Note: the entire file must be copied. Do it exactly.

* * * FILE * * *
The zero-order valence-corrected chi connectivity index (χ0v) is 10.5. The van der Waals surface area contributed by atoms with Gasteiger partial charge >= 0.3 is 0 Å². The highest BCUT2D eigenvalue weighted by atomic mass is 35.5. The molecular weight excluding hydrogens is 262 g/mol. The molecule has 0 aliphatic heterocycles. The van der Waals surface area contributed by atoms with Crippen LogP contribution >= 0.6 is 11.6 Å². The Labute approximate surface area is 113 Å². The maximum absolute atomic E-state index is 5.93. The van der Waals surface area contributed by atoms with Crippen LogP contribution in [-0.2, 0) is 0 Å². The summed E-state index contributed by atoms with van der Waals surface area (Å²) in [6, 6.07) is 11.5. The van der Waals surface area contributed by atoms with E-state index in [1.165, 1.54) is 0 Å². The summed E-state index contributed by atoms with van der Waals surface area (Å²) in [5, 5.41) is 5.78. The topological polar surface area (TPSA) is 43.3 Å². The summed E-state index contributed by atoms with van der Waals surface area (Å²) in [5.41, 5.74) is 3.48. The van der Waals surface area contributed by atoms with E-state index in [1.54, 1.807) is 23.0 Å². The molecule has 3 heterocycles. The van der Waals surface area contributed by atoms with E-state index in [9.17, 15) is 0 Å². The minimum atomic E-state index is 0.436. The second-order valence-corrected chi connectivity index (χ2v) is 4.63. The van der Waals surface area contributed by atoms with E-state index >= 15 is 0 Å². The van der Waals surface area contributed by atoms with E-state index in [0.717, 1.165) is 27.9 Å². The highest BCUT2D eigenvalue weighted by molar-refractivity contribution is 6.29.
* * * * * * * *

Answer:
The zero-order valence-corrected chi connectivity index (χ0v) is 10.5. The van der Waals surface area contributed by atoms with Gasteiger partial charge >= 0.3 is 0 Å². The highest BCUT2D eigenvalue weighted by atomic mass is 35.5. The molecular weight excluding hydrogens is 262 g/mol. The molecule has 0 aliphatic heterocycles. The van der Waals surface area contributed by atoms with Crippen LogP contribution >= 0.6 is 11.6 Å². The Labute approximate surface area is 113 Å². The maximum absolute atomic E-state index is 5.93. The van der Waals surface area contributed by atoms with Crippen LogP contribution in [-0.2, 0) is 0 Å². The summed E-state index contributed by atoms with van der Waals surface area (Å²) in [6, 6.07) is 11.5. The van der Waals surface area contributed by atoms with E-state index in [1.165, 1.54) is 0 Å². The summed E-state index contributed by atoms with van der Waals surface area (Å²) in [5, 5.41) is 5.78. The topological polar surface area (TPSA) is 43.3 Å². The summed E-state index contributed by atoms with van der Waals surface area (Å²) in [5.41, 5.74) is 3.48. The van der Waals surface area contributed by atoms with E-state index in [1.54, 1.807) is 23.0 Å². The molecule has 3 heterocycles. The van der Waals surface area contributed by atoms with E-state index in [9.17, 15) is 0 Å². The minimum atomic E-state index is 0.436. The second-order valence-corrected chi connectivity index (χ2v) is 4.63. The van der Waals surface area contributed by atoms with E-state index >= 15 is 0 Å². The van der Waals surface area contributed by atoms with E-state index in [0.717, 1.165) is 27.9 Å². The highest BCUT2D eigenvalue weighted by molar-refractivity contribution is 6.29.